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Diabetes Metab J : Diabetes & Metabolism Journal

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Original Article
Effects of the Glycemic Index of Dietary Carbohydrates on Insulin Requirement in Type 1 Diabetics on Continuous Subcutaneous Insulin Infusion.
Hye Jin Lee, Kwon Beom Kim, Kyung Ah Han, Kyung Wan Min, Eung Jin Kim, Ki Nam Kim
Korean Diabetes J. 2005;29(1):72-77.   Published online January 1, 2005
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AbstractAbstract PDF
BACKGROUND
For ideal glycemic control, the pump user should have a meal planning approach that is as precise and flexible as the pump. Counting carbohydrate is simple and works, but is not a perfect system. Many researches indicate that not all carbohydrates create an equal response when it comes to their effect on blood glucose levels. For a better match between the glucose and insulin profiles, the glycemic index as along with counting carbohydrate might be considered. Therefore, we investigated whether the same amount of carbohydrates with different glycemic indices might require different insulin doses. METHODS: Five type 1 diabetics, using portable external pumps, whose basal rates were correctly set to maintain their blood glucose levels with in the target range under 12 hours fasting conditions, were enrolled. 50 grams of 4 carbohydrate containing foods, with different glycemic indices, were administered for 4 consecutive days to diabetic patients in an overnight fasting state. The test foods were rice, apple, milk and orange juice, for which the glycemic indices were 83, 54, 39 and 97, respectively. The insulin requirement for each food was determined so that the blood glucose level reached the target range four hours after eating. RESULTS: The glycemic indices for each food/rice ratio were significantly correlated with the insulin requirement (r = 0.586, P < 0.01). CONCLUSION: The meal-related insulin dose should be changed according to the glycemic index of the meal. Therefore both amount and source of carbohydrate determine the glucose and insulin responses of type 1 diabetic subjects
Case Report
A Case of Failure in Insulin Pump Treatment due to Abdominal Subcutaneous Fat Atrophy and Lipohypertrophied Nodules.
Sang Youl Rhee, Suk Chon, Gwanpyo Koh, Seungjoon Oh, Jeong taek Woo, Sung Woon Kim, Jin Woo Kim, Young Seol Kim
Korean Diabetes J. 2004;28(6):547-553.   Published online December 1, 2004
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  • 20 Download
AbstractAbstract PDF
The insulin pump is an effective glycemic control device those function is analogous to the physiologic regulation of insulin in vivo. When sufficient patient education and proper selection of patients is done, the insulin pump is one of the most effective treatment modalities for diabetic patients. However, various side effects and complications might occur during its application. We report here on an unusual case of diabetic ketoacidosis that was caused by acute inflammatory colitis and insulin pump malfunction. Peculiarly, the cause of pump malfunction was far removed from its mechanical problem. We concluded that the cause of the insulin pump malfunction was due to abdominal subcutaneous fat atrophy and the lipohypertrophied nodules of the patient that developed due to the prolonged usage of the insulin pump.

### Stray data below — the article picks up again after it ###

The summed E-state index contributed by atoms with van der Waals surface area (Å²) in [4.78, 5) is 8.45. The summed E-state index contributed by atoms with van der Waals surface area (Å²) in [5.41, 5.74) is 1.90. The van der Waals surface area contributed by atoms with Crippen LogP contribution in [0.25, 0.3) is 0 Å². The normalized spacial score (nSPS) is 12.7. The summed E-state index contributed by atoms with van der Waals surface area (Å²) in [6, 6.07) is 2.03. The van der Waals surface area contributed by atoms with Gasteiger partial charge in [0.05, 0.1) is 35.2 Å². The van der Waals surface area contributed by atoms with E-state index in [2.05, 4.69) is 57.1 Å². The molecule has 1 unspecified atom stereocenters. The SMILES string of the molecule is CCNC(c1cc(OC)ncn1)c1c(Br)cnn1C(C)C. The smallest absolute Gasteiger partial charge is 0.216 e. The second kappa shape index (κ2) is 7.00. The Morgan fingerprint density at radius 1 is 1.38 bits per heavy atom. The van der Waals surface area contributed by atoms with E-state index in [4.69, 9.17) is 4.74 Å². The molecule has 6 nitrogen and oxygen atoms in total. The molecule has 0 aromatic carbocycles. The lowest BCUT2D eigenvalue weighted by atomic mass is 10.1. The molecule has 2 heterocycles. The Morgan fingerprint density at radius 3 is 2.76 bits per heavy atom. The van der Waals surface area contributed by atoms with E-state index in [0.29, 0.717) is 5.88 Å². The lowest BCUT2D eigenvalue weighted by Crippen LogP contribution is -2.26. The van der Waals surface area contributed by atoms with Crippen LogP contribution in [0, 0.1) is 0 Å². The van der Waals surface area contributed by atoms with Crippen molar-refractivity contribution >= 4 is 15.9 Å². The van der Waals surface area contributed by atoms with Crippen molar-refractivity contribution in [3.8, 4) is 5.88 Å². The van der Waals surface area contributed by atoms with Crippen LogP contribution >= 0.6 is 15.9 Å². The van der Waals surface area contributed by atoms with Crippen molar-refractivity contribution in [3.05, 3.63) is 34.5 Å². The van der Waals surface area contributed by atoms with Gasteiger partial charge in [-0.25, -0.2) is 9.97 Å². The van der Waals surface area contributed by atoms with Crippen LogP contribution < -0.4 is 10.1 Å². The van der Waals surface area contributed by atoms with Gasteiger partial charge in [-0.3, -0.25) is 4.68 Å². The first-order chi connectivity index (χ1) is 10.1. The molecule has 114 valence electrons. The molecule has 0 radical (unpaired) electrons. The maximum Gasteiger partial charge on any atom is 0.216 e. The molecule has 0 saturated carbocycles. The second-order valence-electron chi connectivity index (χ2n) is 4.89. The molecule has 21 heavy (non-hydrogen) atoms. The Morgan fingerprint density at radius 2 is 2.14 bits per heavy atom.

Original Article
Insulin Requirement for Korean Type 1 Diabetics using Continuous Insulin Infusion with Portable External Pumps.
Hye Jin Lee, Kwon Beom Kim, Kyung Ah Han, Kyung Wan Min, Eung Jin Kim
Korean Diabetes J. 2004;28(6):538-546.   Published online December 1, 2004
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  • 20 Download
AbstractAbstract PDF
BACKGROUND
Insulin pumps can be extremely effective in achieving a normal or near-normal blood glucose level in type 1 diabetic patients. For designing a pump program in western countries, it has been recommended that approximately half of the daily insulin dose should given in the basal infusion, and the other half make up the meal-related bolus dose. However, peoples' diet composition is quite different among the many countries. The carbohydrate composition in the Korean diet is higher (60~65%) than that in the western diet (45~50%). Carbohydrate is much more glycemic than protein or fat. Therefore, we evaluated the basal and meal-related insulin requirements for Korean type 1 diabetics by using continuous insulin infusion with portable external pumps. METHODS: Twenty three type 1 diabetic patients were admitted for continuous subcutaneous insulin infusion (CSII), and they were given a calculated diet (60% carbohydrate, 20% protein, and 20% fat). The Basal rates were set for the blood glucose levels to remain in the target range during 12 hour fasting state. The meal related bolus dose was set to remain in the target range at the premeal state. RESULTS: The daily total insulin requirement was 99.7 +/-0.3% of prepump insulin dose, and 0.57 +/-0.21 unit per kilogram of body weight. The basal and mealrelated insulin dose among the daily total insulin requirements were 33.7 +/-8.6 and 66.3 +/-8.6%, respectively. The daily total, basal and meal-related insulin requirements were not significantly related with body weight, but the glucose disposal rate per 1unit of insulin was significantly related with body weight (r=-0.424, P <0.05). CONCLUSION: Although the daily total insulin requirement per kilogram of body weight in Korean type 1 diabetics was similar to that in western diabetics, the basal insulin requirements were less and the meal-related insulin requirements were more than that in western diabetics.

Diabetes Metab J : Diabetes & Metabolism Journal
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